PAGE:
The term ‘NFT' has been elected word of the year 2021 (all languages combined) by the Collins English Dictionary. The blockchain technology supporting the existence of NFTs was officially born in 2017, but it is only in the last ten months that it has attracted the general public's attention by inviting itself into the art auction sphere. Today, it seems everyone is talking about NFTs…
This new digital market could merge completely with the physical art market; it already represents 8% of global secondary art market auction turnover. However, the two universes might also develop in parallel, with brief forays into each other's territory, the physical world on one side and the metaverse on the other… like Ying and Yang.
Artprice's Contemporary Art Price Index - Base 100 on 1 January 2000
Botticelli, Portrait of a young man holding a roundel, $92,184,000 at Sotheby's New York, 28 January 2021
thierry Ehrmann, CEO and Founder of Artmarket.com and its Artprice department: “The appearance of NFTs in the auction sphere represents a genuine revolution, the intensity of which can be explained both by long bottled-up demand and a particularly favorable economic context. Beeple's initial record ($69.3 million) back in March perfectly illustrates this pent-up demand, the scale of which Christie's itself had not predicted. NFTs question the art market's traditional modus operandi, since artists without any market history (but with a huge community on social networks) can, in a few hours, reach prices usually reserved for the likes of René Magritte and Willem de Kooning”.
Artprice by Artmarket.com explains the NFTs for 2022
Artprice looks back at the key developments of the year 2021, quarter by quarter.
Q1: Boticelli vs. Beeple
Unveiled in September 2020, just before a second global wave of the Covid pandemic, Portrait of a Young Man Holding a Roundel (attributed to the Florentine painter Sandro Botticelli) was put up for sale by Sotheby's in New York on 28 January 2021. Despite doubts surrounding the attribution of the world's most expensive artwork (Salvator Mundi) to Leonardo da Vinci, and despite a still uncontrollable pandemic, this rare Botticelli masterpiece sold for $92 million, the second highest auction result of all time for a work by an Old Master.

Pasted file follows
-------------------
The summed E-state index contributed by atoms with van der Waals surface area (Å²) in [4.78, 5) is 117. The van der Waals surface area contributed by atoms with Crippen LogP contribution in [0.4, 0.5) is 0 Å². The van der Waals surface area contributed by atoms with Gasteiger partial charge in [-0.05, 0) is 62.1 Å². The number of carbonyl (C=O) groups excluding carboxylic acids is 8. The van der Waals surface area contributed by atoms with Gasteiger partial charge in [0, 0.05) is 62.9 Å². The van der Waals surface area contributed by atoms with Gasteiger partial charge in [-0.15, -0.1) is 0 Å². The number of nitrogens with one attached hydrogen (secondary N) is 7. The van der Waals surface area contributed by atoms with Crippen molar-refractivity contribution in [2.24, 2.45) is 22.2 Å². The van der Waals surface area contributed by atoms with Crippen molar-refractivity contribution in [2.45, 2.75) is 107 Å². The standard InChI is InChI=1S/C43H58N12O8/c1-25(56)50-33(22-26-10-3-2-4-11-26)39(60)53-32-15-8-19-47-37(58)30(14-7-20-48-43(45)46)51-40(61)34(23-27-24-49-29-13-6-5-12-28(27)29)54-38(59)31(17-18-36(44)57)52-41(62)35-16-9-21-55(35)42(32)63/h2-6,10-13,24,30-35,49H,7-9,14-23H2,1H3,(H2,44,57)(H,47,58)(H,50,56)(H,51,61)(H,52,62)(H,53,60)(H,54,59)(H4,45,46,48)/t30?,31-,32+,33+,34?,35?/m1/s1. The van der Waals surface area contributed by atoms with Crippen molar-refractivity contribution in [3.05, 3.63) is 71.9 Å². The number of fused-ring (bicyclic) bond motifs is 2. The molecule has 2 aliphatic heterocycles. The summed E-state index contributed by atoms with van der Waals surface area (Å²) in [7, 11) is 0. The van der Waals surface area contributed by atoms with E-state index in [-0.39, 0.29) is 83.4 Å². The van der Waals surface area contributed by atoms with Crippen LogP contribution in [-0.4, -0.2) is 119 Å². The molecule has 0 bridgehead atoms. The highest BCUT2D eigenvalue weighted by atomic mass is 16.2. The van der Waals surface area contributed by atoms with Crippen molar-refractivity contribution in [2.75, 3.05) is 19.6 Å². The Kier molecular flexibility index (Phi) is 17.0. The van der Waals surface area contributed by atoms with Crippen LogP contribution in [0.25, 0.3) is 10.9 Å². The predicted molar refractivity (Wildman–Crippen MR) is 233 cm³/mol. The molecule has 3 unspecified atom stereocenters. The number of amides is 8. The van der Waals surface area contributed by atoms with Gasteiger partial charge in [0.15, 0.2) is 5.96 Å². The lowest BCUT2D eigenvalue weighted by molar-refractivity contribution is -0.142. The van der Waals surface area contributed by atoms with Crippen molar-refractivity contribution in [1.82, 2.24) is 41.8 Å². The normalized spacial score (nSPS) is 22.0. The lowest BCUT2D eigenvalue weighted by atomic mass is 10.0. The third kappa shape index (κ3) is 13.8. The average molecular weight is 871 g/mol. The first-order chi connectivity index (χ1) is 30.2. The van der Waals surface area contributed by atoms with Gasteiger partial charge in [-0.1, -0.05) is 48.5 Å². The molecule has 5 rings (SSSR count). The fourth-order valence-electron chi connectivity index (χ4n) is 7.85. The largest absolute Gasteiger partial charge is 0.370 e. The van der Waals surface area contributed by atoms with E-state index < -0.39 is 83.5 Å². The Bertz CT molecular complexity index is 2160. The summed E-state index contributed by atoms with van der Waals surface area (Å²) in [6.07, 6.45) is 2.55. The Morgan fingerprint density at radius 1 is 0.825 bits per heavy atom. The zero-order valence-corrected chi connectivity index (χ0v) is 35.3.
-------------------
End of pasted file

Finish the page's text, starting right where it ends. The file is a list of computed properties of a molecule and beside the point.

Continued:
However the biggest surprise of the year came on 11 March 2021 when Christie's online auction platform sold what looked at first glance like a simple jpeg… for $69.4 million. The artist behind the work, Beeple, was totally unknown to the art market, but he had millions of followers on Instagram who know the 5,000 digital works offered by Christie's in the form of an NFT. Faced with the unexpected enthusiasm of new bidders, François Pinault's prestigious auction house accepted payment in a cryptocurrency for the first time in its history.
Q2: A flurry of records in the spring
It took a few months for the art market to fully appreciate the nature and implications of non-fungible tokens. During April 2021, two other major auction houses are also launched the sale of NFTs: Sotheby's with The Fungible Collection by Pak, and Phillips with the work Replicator by Mad Dog Jones. The prices obtained for these works continued to disconcert collectors and analysts.